Use profile and get them to change the print.




              G
              sigpic

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              • #8
                dwade... Getting the print changed is next to impossible. The engineers for this customer are the smartest, most intelligent engineers on the face of the earth. They have told us that more than once. Checking as a profile or using the "T" values to calculate the radii might work.

                Wes...I have a comparator large enough to get most of the radii. I have thought of making overlays if I had some mylar to plot on. If you have some send me a couple sheets. (kidding)

                Bob... I have them programmed from the CL. Maybe use the CL combined with dwade's suggestion of "T" values?

                Goodluck... ±0.02" tolerance. I could put something on the report and tell them the parts are to print because they will never check them. If the stove assembles is all they care about. Trouble is I will not supply data I can't back up.
                Perry
                B&S Mistral
                3.207 Beta on XP

                Older'n dirt

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                • #9
                  Originally posted by Perry Fisher View Post
                  dwade... Getting the print changed is next to impossible. The engineers for this customer are the smartest, most intelligent engineers on the face of the earth. They have told us that more than once. Checking as a profile or using the "T" values to calculate the radii might work.

                  Wes...I have a comparator large enough to get most of the radii. I have thought of making overlays if I had some mylar to plot on. If you have some send me a couple sheets. (kidding)

                  Bob... I have them programmed from the CL. Maybe use the CL combined with dwade's suggestion of "T" values?

                  Goodluck... ±0.02" tolerance. I could put something on the report and tell them the parts are to print because they will never check them. If the stove assembles is all they care about. Trouble is I will not supply data I can't back up.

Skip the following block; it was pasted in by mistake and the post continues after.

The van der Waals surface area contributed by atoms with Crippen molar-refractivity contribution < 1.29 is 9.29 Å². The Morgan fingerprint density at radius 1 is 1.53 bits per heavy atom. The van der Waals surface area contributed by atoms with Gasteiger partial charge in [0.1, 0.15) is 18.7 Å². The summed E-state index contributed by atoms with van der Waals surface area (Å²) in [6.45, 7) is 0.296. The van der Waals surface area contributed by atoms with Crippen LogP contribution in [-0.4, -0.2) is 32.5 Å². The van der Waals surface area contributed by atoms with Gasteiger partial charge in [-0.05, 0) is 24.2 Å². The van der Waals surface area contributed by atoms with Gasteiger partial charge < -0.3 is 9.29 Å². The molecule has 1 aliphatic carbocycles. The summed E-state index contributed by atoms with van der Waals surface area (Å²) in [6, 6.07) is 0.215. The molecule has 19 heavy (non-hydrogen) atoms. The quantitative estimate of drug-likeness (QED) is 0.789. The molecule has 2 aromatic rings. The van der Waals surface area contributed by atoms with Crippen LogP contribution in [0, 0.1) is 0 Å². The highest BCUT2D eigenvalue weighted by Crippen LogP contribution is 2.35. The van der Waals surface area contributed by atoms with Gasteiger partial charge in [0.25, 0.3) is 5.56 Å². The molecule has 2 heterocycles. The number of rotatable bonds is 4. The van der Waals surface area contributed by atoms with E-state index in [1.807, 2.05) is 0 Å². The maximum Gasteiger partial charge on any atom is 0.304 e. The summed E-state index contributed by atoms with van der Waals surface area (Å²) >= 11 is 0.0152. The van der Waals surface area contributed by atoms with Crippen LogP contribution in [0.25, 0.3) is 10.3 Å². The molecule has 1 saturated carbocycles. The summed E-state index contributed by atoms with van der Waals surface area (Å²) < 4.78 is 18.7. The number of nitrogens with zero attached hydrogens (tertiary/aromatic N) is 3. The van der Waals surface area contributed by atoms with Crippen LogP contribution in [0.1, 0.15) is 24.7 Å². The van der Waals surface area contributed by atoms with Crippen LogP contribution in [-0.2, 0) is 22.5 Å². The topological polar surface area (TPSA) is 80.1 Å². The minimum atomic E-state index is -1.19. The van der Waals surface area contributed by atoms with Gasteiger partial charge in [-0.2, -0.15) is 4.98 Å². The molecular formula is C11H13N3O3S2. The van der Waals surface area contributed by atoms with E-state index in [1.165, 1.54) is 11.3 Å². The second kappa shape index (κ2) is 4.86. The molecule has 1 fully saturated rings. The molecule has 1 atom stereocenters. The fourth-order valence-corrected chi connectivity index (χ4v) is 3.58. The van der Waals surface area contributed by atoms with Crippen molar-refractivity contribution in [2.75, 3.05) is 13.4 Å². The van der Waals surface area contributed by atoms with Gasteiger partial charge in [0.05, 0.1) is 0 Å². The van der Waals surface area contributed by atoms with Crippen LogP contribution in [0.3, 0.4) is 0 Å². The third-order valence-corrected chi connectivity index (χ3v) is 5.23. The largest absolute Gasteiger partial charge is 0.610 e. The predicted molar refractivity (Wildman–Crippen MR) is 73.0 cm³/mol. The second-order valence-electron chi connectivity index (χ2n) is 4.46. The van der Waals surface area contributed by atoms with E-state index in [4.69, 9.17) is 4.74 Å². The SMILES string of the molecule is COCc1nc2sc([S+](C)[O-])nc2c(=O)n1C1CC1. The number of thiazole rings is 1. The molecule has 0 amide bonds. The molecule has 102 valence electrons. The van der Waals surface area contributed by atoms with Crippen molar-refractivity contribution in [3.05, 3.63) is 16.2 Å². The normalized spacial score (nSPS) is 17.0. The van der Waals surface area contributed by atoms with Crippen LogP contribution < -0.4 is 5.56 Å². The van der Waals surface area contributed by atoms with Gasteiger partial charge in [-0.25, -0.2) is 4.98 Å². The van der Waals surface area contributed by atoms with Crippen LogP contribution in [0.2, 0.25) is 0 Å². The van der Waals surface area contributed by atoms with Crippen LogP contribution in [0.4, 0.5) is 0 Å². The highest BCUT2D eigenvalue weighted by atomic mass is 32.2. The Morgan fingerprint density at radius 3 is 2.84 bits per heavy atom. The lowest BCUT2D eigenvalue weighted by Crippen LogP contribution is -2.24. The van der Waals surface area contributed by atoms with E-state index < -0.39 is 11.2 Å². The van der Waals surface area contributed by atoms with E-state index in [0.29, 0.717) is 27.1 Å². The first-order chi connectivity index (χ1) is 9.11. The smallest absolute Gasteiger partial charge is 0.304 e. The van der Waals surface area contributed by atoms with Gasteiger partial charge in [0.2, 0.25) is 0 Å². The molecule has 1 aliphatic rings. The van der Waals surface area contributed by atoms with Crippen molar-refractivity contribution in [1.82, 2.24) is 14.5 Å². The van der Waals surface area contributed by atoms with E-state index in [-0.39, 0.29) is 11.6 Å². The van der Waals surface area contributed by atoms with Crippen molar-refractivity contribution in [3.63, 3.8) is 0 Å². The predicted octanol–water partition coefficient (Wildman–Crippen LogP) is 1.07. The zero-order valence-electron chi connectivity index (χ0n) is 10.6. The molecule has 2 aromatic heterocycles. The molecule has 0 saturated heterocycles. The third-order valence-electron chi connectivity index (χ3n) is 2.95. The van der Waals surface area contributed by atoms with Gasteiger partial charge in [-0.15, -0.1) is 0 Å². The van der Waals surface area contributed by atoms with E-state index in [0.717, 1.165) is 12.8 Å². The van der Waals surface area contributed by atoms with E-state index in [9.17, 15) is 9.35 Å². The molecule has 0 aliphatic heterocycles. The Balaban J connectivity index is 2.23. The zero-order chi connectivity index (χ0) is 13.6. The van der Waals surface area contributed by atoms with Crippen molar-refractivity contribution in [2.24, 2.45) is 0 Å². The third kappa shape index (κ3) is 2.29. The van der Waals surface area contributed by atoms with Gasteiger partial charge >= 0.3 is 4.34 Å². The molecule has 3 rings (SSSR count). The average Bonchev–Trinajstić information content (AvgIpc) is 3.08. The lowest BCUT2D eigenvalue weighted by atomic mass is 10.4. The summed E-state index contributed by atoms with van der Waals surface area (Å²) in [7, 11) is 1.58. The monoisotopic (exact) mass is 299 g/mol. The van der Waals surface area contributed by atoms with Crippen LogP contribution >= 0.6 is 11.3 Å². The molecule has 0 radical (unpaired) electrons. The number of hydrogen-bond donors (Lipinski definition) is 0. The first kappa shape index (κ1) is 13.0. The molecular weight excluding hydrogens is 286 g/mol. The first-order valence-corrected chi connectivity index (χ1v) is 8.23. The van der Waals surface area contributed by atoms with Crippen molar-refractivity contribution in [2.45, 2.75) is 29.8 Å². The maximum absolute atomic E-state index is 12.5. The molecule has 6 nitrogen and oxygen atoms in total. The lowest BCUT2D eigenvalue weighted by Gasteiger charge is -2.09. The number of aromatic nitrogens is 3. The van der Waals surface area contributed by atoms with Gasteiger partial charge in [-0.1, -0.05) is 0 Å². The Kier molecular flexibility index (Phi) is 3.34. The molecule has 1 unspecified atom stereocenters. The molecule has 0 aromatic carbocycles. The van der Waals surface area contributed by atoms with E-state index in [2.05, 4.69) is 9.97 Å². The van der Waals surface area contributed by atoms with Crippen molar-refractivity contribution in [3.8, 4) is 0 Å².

±.02" on a 30 foot radius!!!??? For a stove!!!???

                  What, does this stove go on the space shuttle or something?

                  Wes's suggestion got me thinking. I know from time to time when dealing with gears here that the engineering department is able to scale the gear in CAD and print it out to full scale on a piece of film (like for overhead projectors). What I would do is see if you can get this done at the min. and max. Have them put a 1" square box on the film somewhere too. That way you can check the 1" square to 'calibrate' the film and make sure it printed actual size. Don't report the actual radius but rather just do a go-nogo check on the comparator that the radius is within tolerance and report it that way.
                  Last edited by #2#; 06-01-2007, 01:40 PM.

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                  • #10
                    Originally posted by Perry Fisher View Post
                    dwade... Getting the print changed is next to impossible. The engineers for this customer are the smartest, most intelligent engineers on the face of the earth. They have told us that more than once. Checking as a profile or using the "T" values to calculate the radii might work.

                    Wes...I have a comparator large enough to get most of the radii. I have thought of making overlays if I had some mylar to plot on. If you have some send me a couple sheets. (kidding)

                    Bob... I have them programmed from the CL. Maybe use the CL combined with dwade's suggestion of "T" values?

                    Goodluck... ±0.02" tolerance. I could put something on the report and tell them the parts are to print because they will never check them. If the stove assembles is all they care about. Trouble is I will not supply data I can't back up.
                    Are they basics to the C/L......if so just rotate about the axis and check points for the radius...
                    sigpic.....Its called golf because all the other 4 letter words were taken